82. Chemical Processing of Brushite: Its Conversion to Apatite or Ca2P2O7

  1. Edgar Lara-Curzio and
  2. Michael J. Readey
  1. A. Cuneyt Tas and
  2. Sarit B. Bhaduri

Published Online: 26 MAR 2008

DOI: 10.1002/9780470291191.ch82

28th International Conference on Advanced Ceramics and Composites B: Ceramic Engineering and Science Proceedings, Volume 25, Issue 4

28th International Conference on Advanced Ceramics and Composites B: Ceramic Engineering and Science Proceedings, Volume 25, Issue 4

How to Cite

Tas, A. C. and Bhaduri, S. B. (2008) Chemical Processing of Brushite: Its Conversion to Apatite or Ca2P2O7, in 28th International Conference on Advanced Ceramics and Composites B: Ceramic Engineering and Science Proceedings, Volume 25, Issue 4 (eds E. Lara-Curzio and M. J. Readey), John Wiley & Sons, Inc., Hoboken, NJ, USA. doi: 10.1002/9780470291191.ch82

Author Information

  1. School of Materials Science and Engineering, Clemson University, Clemson, SC 29634

Publication History

  1. Published Online: 26 MAR 2008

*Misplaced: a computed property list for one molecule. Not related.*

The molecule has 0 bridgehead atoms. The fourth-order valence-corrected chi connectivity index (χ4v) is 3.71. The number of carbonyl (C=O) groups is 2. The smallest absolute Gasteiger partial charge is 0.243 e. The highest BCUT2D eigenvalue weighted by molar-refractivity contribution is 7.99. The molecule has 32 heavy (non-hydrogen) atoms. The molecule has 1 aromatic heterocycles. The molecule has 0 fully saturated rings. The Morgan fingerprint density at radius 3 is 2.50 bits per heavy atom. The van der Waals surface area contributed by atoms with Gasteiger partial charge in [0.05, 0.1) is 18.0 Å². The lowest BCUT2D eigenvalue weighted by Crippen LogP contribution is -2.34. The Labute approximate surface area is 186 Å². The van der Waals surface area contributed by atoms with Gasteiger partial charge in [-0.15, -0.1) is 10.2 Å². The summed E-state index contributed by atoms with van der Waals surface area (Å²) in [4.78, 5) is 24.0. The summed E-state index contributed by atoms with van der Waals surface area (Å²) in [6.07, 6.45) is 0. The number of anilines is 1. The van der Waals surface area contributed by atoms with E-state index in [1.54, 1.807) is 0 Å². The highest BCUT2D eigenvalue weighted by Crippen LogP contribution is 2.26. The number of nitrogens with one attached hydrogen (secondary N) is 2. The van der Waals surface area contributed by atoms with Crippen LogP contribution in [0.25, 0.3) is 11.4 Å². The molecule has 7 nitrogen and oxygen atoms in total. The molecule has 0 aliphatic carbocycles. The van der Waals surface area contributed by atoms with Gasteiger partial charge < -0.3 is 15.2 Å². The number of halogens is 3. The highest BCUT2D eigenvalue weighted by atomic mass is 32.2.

2. Published Print: 1 JAN 2004

ISBN Information

Print ISBN: 9780470051528

Online ISBN: 9780470291191

SEARCH

Keywords:

  • novel hydroxyapatite;
  • titanium nitrides;
  • plasma spray process;
  • electrode materials;
  • direct current arc plasma

Summary

Brushite (DCPD: CaHPO42H2O) powders were chemically synthesized by using Na- and K-phosphate and calcium chloride-containing aqueous solutions at RT, followed by drying at 37°C. DCPD powders thus formed were found to contain 460 ppm K. and 945 ppm Na. Upon calcining in air these powders readily transformed into CaHPO4 (monetite) first, and then into Ca2P2O7. Na- and K-doped DCPD powders were shown to completely transform, in less than 1 week, into poorly crystalline carbonated apatite upon immersion in an acellular SBF solution at 37°C. This finding suggests the use of these DCPD powders as potential bone-substitute materials, which can be easily manufactured in aqueous solutions friendly to living tissues at temperatures between RT and 37°C.